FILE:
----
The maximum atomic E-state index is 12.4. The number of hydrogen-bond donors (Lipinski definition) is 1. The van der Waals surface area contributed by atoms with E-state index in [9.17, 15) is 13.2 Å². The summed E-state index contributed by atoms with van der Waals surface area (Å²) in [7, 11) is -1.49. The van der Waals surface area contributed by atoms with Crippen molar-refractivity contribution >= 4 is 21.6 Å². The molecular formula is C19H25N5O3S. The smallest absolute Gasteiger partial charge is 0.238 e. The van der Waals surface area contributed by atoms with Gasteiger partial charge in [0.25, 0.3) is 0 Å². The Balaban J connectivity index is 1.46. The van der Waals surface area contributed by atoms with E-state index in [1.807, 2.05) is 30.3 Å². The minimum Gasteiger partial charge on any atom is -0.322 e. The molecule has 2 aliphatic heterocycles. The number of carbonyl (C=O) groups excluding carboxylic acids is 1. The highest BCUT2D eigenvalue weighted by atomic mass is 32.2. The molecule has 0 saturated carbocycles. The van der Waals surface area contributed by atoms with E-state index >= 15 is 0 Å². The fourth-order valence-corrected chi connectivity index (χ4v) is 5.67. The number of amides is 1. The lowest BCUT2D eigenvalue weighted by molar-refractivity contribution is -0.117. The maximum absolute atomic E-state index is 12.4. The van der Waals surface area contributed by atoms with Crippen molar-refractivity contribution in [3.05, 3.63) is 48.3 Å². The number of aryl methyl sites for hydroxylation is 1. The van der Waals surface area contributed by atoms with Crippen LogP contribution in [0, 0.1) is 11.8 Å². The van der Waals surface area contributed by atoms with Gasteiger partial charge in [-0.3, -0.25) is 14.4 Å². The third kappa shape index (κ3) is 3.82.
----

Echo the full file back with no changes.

The maximum atomic E-state index is 12.4. The number of hydrogen-bond donors (Lipinski definition) is 1. The van der Waals surface area contributed by atoms with E-state index in [9.17, 15) is 13.2 Å². The summed E-state index contributed by atoms with van der Waals surface area (Å²) in [7, 11) is -1.49. The van der Waals surface area contributed by atoms with Crippen molar-refractivity contribution >= 4 is 21.6 Å². The molecular formula is C19H25N5O3S. The smallest absolute Gasteiger partial charge is 0.238 e. The van der Waals surface area contributed by atoms with Gasteiger partial charge in [0.25, 0.3) is 0 Å². The Balaban J connectivity index is 1.46. The van der Waals surface area contributed by atoms with E-state index in [1.807, 2.05) is 30.3 Å². The minimum Gasteiger partial charge on any atom is -0.322 e. The molecule has 2 aliphatic heterocycles. The number of carbonyl (C=O) groups excluding carboxylic acids is 1. The highest BCUT2D eigenvalue weighted by atomic mass is 32.2. The molecule has 0 saturated carbocycles. The van der Waals surface area contributed by atoms with E-state index >= 15 is 0 Å². The fourth-order valence-corrected chi connectivity index (χ4v) is 5.67. The number of amides is 1. The lowest BCUT2D eigenvalue weighted by molar-refractivity contribution is -0.117. The maximum absolute atomic E-state index is 12.4. The van der Waals surface area contributed by atoms with Crippen molar-refractivity contribution in [3.05, 3.63) is 48.3 Å². The number of aryl methyl sites for hydroxylation is 1. The van der Waals surface area contributed by atoms with Crippen LogP contribution in [0, 0.1) is 11.8 Å². The van der Waals surface area contributed by atoms with Gasteiger partial charge in [-0.3, -0.25) is 14.4 Å². The third kappa shape index (κ3) is 3.82.